Berlin Buzzwords is a conference from geeks for geeks: The goal is to get the people actively working in the field together to meet and exchange ideas. Content should have some technical depth - in particular pure marketing talks and obvious product placements without further technical value are not welcome. We usually invite both, interesting case studies as well as talks highlighting the technical details a project is built upon.



In the end judgement is up to the individual reviewer - so I can speak only for myself when listing what you should do to get your talk accepted.


  • Be on topic. There's always a handful of submissions that look and sound like pure marketing, product placement or simply aren't related to software engineering at all. Those tend to be easy to spot and weed out.
  • Tell us what you are talking about. An abstract is there to provide some detail on your presentation - don't be just funny, promising overly generic content. In order to decide whether or not your talk is relevant please provide some details on which direction you'll be heading.
  • Don't be too detailed in the abstract neither - there's no need to list the content of every slide. Make sure the abstract correctly summarizes your talk, making it catchy and nice to read usually helps if the content is solid.
  • We try to find those speakers that have not only an interesting topic to talk about but are also a pleasure to listen to, who can successfully get their point across. We cannot know every potential speaker in person though. As a result it helps if you list which conferences you've spoken at in the past, any videos of previous talks is helpful as well. As a general piece of advice: Choosing Berlin Buzzwords as your first conference to speak at ever usually is a great way to disaster. Get some practice at local meetups like the Berlin Hadoop Get Together, the data science day, the Java User Group Berlin Brandenburg, the RecSys Stammtisch Berlin or the MongoDB User Group Berlin to name just a few.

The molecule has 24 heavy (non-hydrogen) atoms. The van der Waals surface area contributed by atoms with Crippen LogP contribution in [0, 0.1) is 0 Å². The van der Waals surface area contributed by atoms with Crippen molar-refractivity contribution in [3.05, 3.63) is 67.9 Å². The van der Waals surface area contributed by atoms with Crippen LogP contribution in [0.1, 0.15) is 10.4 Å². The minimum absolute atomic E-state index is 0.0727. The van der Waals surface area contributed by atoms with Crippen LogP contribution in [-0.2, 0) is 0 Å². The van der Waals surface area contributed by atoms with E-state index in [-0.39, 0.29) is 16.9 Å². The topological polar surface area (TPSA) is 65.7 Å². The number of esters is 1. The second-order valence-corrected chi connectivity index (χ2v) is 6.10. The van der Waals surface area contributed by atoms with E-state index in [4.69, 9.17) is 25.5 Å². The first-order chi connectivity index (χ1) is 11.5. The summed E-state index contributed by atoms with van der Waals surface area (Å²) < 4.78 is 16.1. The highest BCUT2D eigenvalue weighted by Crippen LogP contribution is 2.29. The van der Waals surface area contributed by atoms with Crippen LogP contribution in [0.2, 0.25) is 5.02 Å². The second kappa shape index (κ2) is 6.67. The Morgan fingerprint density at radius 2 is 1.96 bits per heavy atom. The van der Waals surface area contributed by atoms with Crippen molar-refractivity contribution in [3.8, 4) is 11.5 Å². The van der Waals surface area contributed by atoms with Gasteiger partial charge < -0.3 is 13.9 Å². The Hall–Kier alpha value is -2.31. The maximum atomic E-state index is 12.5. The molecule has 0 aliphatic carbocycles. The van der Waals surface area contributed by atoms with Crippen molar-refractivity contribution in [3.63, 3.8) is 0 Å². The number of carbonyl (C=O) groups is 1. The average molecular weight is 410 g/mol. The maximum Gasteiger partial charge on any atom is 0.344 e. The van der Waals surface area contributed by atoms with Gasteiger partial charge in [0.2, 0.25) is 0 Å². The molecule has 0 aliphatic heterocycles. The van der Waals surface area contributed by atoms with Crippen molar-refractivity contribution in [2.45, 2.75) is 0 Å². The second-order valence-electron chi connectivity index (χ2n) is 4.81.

• Make sure your talk is novel - submitting the same topic in 2012 and 2013 is a great way to ensure getting rejected. Also it is fine to submit a talk you have given at another conference earlier. However if everyone in the Buzzwords audience is very likely to have watched the exact same version of your presentation earlier already, we are less likely to accept your talk.